9:05pm: The trade is now official, according to the Blazers. The Kings used the 15th and 20th picks on Justin Jackson and Harry Giles, respectively.

7:36pm: The Trail Blazers and Kings have agreed to a trade involving draft picks, according to Adrian Wojnarowski of The Vertical (via Twitter). Wojnarowski reports that Portland will send the 15th and 20th overall selections to Sacramento in exchange for the No. 10 pick.

Having acquired the 10th overall pick, the Blazers will use the selection to draft former Gonzaga big man Zach Collins, according to Wojnarowski (via Twitter).

[RELATED: Complete 2017 NBA Draft Results]

The Kings had already used the No. 5 overall pick to select point guard De’Aaron Fox, but had a second top-10 pick as a result of February’s DeMarcus Cousins trade with the Pelicans. Sacramento will turn that selection into two more mid-first-rounders, and the team is now a candidate to use one of those picks on a draft-and-stash prospect.

As for the Blazers, they entered the night with three first-round picks. In this deal, they’ll send out their own pick (No. 15) and the Grizzlies’ first-rounder (No. 20), which they acquired in February in a trade with the Nuggets.

Portland will still have the No. 26 pick and will add a promising young big man in Collins with the No. 10 pick, leaving prospects like Malik Monk, Donovan Mitchell, and Luke Kennard for teams picking outside of the top 10.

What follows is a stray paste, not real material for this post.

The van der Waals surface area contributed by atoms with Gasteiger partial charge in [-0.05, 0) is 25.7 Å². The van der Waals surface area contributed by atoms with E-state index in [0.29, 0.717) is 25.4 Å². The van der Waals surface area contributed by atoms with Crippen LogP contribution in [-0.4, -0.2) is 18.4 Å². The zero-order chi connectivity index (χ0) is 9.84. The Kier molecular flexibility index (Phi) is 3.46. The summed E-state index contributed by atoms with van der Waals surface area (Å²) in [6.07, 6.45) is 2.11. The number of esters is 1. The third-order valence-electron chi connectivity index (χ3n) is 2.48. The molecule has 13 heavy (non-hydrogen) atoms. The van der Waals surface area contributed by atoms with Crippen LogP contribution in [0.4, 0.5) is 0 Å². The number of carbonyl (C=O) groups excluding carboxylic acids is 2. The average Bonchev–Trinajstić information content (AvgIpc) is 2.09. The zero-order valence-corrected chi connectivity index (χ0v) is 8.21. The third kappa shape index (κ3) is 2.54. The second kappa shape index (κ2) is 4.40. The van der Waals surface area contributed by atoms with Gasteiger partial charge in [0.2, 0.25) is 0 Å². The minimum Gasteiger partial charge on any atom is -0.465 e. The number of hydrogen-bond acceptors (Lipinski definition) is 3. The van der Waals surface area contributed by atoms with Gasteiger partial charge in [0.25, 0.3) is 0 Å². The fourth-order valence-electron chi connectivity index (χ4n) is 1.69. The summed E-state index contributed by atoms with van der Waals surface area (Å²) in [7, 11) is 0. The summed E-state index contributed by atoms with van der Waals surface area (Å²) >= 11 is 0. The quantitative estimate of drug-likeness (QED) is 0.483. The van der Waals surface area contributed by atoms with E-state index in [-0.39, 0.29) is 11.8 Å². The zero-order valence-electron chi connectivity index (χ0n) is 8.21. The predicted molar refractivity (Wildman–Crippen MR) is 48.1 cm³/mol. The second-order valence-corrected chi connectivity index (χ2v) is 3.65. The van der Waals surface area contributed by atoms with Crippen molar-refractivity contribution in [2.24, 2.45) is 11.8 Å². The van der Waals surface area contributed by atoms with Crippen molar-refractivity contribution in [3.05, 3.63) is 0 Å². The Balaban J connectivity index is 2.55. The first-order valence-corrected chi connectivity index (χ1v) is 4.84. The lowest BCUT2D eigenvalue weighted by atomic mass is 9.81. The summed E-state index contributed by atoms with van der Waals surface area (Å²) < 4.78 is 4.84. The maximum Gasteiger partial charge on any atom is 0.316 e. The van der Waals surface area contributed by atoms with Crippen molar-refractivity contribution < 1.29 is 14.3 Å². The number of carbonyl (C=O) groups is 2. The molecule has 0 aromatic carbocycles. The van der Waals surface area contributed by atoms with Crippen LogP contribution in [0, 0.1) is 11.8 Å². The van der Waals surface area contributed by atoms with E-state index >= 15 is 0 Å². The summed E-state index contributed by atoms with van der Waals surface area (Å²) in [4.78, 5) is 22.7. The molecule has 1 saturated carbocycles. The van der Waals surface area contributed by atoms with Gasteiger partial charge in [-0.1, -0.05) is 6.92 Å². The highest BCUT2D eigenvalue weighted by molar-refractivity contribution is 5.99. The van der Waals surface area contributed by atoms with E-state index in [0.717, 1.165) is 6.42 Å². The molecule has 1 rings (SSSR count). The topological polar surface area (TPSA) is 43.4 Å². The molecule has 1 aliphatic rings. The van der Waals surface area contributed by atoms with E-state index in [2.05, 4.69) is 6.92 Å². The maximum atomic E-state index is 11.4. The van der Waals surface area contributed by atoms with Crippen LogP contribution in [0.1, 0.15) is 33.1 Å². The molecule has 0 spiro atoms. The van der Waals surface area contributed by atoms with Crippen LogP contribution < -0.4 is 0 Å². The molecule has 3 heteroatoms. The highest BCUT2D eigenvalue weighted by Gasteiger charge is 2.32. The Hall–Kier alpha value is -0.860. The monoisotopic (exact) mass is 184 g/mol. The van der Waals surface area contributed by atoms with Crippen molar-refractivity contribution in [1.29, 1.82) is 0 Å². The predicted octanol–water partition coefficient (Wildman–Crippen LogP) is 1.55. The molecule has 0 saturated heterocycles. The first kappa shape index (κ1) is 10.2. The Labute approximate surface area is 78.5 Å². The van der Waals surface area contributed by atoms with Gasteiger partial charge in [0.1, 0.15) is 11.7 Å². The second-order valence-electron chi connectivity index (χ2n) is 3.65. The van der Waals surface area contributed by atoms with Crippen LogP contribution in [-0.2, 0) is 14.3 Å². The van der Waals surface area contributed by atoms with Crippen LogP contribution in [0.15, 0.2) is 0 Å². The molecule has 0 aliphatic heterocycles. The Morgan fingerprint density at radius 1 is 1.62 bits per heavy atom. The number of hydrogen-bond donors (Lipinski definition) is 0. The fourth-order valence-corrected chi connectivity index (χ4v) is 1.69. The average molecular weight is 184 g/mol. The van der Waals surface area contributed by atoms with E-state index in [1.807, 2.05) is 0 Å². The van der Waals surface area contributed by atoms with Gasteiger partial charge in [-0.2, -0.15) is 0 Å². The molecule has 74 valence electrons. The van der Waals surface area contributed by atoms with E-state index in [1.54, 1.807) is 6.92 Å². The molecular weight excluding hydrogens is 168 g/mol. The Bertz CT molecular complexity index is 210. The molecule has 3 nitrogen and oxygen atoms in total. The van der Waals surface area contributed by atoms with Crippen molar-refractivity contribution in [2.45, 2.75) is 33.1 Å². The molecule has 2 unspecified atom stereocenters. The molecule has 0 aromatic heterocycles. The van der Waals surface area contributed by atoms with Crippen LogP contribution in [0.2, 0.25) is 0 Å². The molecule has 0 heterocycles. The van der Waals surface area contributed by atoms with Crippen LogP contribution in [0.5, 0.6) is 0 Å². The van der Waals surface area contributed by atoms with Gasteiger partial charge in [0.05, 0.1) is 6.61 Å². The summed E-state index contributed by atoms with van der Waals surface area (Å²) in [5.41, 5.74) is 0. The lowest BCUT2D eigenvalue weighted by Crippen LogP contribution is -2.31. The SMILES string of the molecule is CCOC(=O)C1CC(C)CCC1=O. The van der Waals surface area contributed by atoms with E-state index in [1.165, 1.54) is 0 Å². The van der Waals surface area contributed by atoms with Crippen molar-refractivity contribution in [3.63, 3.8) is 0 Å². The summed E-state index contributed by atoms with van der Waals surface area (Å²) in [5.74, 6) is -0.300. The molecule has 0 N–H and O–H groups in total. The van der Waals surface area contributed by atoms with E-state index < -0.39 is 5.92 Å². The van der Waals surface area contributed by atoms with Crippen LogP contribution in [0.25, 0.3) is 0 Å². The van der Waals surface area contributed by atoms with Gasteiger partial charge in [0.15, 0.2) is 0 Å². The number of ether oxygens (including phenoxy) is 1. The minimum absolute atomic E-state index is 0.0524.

Heat Notes: Leaf, Collins, Reed, Aldridge

The Heat will be looking for size with the 14th pick, especially if Luke Kennard and Donovan Mitchell are both off the board, according to Barry Jackson of The Miami Herald. T.J. Leaf, who proved to be an effective outside shooter at UCLA, is a possibility, along with Gonzaga’s Zach Collins, who can also hit from 3-point range. Miami would like to find a stretch four to team with Hassan Whiteside, a traditional low-post center.

If Collins is off the board, Jackson says the Heat will look at Jarrett Allen of Texas and Justin Patton of Creighton. Both are 6’11” and are targeted for the back of the lottery or possibly later. A minor injury prevented Allen from working out for Miami, but he held an interview Sunday and reportedly impressed team officials. Patton did participate in a workout for the Heat on Sunday.

Jackson offers more insight into Miami’s strategy for tonight and beyond:

  • Drafting a backup center would protect the Heat in case Willie Reed leaves in free agency. The front office fears that Reed will get an offer significantly higher than the team is willing to pay.
  • Leaf could be a replacement for either Luke Babbitt or James Johnson, two forwards who are both headed for free agency.
  • Another big man to consider is John Collins of Wake Forest, who impressed the Heat in a workout last week. Miami will also look at Duke’s Harry Giles, but might be scared off by his history of knee problems. Giles canceled a workout in Miami and never rescheduled.
  • If the Heat decide to trade down, they will focus on UCLA center Ike Anigbogu and Kentucky power forward Bam Adebayo.
  • Miami is a possible destination if LaMarcus Aldridge wants out of San Antonio. The Spurs are seeking a top 10 draft pick and would like to cut salary to make a run at Chris Paul. Jackson says Miami could offer a competitive package of the 14th pick, Wayne Ellington, whose $6.27MM contract won’t be guaranteed until July 12th, Justise Winslow and Josh McRoberts.